Still a Sellers’ Market

Although prices aren’t quite at the high experienced prior to the housing recession, low inventory in the Phoenix area has contributed to the market being competitive – thus a “sellers’ market”. If you find the homes you want, strike right away because the good houses are going fast!

Things are heating up – Literally

As spring approaches, and temperatures rise, so does real estate activity.  Currently, we are seeing an increase in showings and offers.  Will this translate to increasing prices?  Absolutely, already, from February of 2014 to February of 2015, there has been over a 4% increase in listing prices.  This is clearly an effect of inventory that has been steadily decreasing over the last few months.  We had been in a relatively balanced market, but the view to the next few months is looking like a steady trend to a sellers’ market when inventory becomes scarce and more buyers competing for the best available homes.

Happy 2015!! Phoenix named a hot market for this year

According to, Phoenix is one of the top-ten hot real estate markets to watch this year. Why? Because it still has affordability compared to other major metropolitan areas. Whether you are looking to relocate locally or move from another state, great values are available in every price range. For more detail, click on this link:

Another reason to consider buying a home in 2015 is the opinion of economists that mortgage interest rates are expected to inch up during 2015. Currently, we still have ridiculously low rates hovering in the 4% range. I remember (and I am dating myself) when I purchased my first home the rate was over 7%. They inched up to 10% and then went crazy – up to 18%. For many years no one ever expected to see single-digit rates again. Why not act on this incredible opportunity that might vaporize over the course of the next year or two?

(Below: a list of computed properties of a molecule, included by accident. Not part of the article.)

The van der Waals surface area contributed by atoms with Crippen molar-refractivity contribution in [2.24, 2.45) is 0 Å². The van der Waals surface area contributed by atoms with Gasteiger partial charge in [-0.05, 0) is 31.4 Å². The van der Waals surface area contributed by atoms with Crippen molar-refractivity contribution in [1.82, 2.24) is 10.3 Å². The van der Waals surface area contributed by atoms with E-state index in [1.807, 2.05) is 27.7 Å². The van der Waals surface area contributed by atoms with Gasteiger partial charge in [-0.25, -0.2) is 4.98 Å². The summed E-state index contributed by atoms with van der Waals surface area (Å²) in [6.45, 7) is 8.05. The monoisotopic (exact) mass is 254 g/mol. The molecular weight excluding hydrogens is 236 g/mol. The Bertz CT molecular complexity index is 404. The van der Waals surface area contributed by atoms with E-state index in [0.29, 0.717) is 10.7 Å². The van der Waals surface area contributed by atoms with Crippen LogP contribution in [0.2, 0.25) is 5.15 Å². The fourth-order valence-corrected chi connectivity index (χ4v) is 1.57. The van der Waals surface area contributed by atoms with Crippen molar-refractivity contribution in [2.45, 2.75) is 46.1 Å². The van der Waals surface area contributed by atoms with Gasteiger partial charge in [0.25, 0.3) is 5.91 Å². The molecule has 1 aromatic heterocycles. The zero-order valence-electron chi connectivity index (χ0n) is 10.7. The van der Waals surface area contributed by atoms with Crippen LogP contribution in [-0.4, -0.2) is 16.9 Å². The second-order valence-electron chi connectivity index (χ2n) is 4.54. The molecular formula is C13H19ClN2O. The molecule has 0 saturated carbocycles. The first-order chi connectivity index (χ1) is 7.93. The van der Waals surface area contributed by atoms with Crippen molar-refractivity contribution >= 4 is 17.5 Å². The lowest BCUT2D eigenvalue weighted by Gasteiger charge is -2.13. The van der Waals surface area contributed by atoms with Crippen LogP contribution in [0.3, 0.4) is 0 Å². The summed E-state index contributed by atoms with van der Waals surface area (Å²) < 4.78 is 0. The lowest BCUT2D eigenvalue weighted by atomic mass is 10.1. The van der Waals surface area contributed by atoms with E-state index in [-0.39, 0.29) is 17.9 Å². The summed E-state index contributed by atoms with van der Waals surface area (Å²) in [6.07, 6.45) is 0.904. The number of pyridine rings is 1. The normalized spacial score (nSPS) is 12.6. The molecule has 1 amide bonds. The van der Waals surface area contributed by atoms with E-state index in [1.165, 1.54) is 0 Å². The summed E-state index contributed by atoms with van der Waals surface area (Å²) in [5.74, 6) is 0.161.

Rent rises to outpace home-value growth:

Rent rises to outpace home-value growth: Rents likely will continue to rise in the new year, and an increase in rental costs in 2015 could outpace annual home-price gains. Expect the rental market to remain a “landlord’s market” in 2015, with vacancy rates expected to stay below 5 percent in the new year, according to the National Association of REALTORS®. That should lead to demand pushing rents up even higher and keeping them above inflation, notes NAR Chief Economist Lawrence Yun. Apartment rents are projected to increase 4 percent in 2014 and 4.1 percent in 2015.

Rates expected to rise in the next few months, so…

The time to buy is now!

Spread the Word: Mortgage Rates Below 4%

Fixed-rate mortgages fell back near yearly lows again this week, lowering borrowing costs for home buyers and refinancers. The 30-year fixed-rate mortgage averaged 3.99 percent this week, Freddie Mac reports in its weekly mortgage market survey.

“If you are planning to buy a home in the next year, it’s better to do it sooner rather than later,” Frank Nothaft, Freddie Mac’s chief economist,

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Time to Lock that Rate below 4%

Mortgage Rates Up, Still Below 4% Sweet Spot

Average fixed-rate mortgages inched up from last week’s lowest rates of the year but are still hovering below historical lows, Freddie Mac reports in its weekly mortgage market survey.

Rate Watch